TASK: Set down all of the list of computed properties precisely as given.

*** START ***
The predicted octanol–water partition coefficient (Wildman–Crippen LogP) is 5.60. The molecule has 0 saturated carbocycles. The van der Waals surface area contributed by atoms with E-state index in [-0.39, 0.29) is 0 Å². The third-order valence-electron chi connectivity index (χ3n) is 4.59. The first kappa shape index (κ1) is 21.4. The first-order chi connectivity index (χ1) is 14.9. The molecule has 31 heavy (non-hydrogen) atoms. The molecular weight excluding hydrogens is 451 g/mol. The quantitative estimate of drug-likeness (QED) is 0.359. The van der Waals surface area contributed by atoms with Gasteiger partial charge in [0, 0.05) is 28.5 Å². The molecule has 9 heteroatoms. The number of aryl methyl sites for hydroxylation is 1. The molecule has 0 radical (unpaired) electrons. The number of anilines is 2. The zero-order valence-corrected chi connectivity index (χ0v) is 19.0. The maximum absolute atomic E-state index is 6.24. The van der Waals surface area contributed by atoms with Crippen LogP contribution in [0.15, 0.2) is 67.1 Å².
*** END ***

The predicted octanol–water partition coefficient (Wildman–Crippen LogP) is 5.60. The molecule has 0 saturated carbocycles. The van der Waals surface area contributed by atoms with E-state index in [-0.39, 0.29) is 0 Å². The third-order valence-electron chi connectivity index (χ3n) is 4.59. The first kappa shape index (κ1) is 21.4. The first-order chi connectivity index (χ1) is 14.9. The molecule has 31 heavy (non-hydrogen) atoms. The molecular weight excluding hydrogens is 451 g/mol. The quantitative estimate of drug-likeness (QED) is 0.359. The van der Waals surface area contributed by atoms with Gasteiger partial charge in [0, 0.05) is 28.5 Å². The molecule has 9 heteroatoms. The number of aryl methyl sites for hydroxylation is 1. The molecule has 0 radical (unpaired) electrons. The number of anilines is 2. The zero-order valence-corrected chi connectivity index (χ0v) is 19.0. The maximum absolute atomic E-state index is 6.24. The van der Waals surface area contributed by atoms with Crippen LogP contribution in [0.15, 0.2) is 67.1 Å².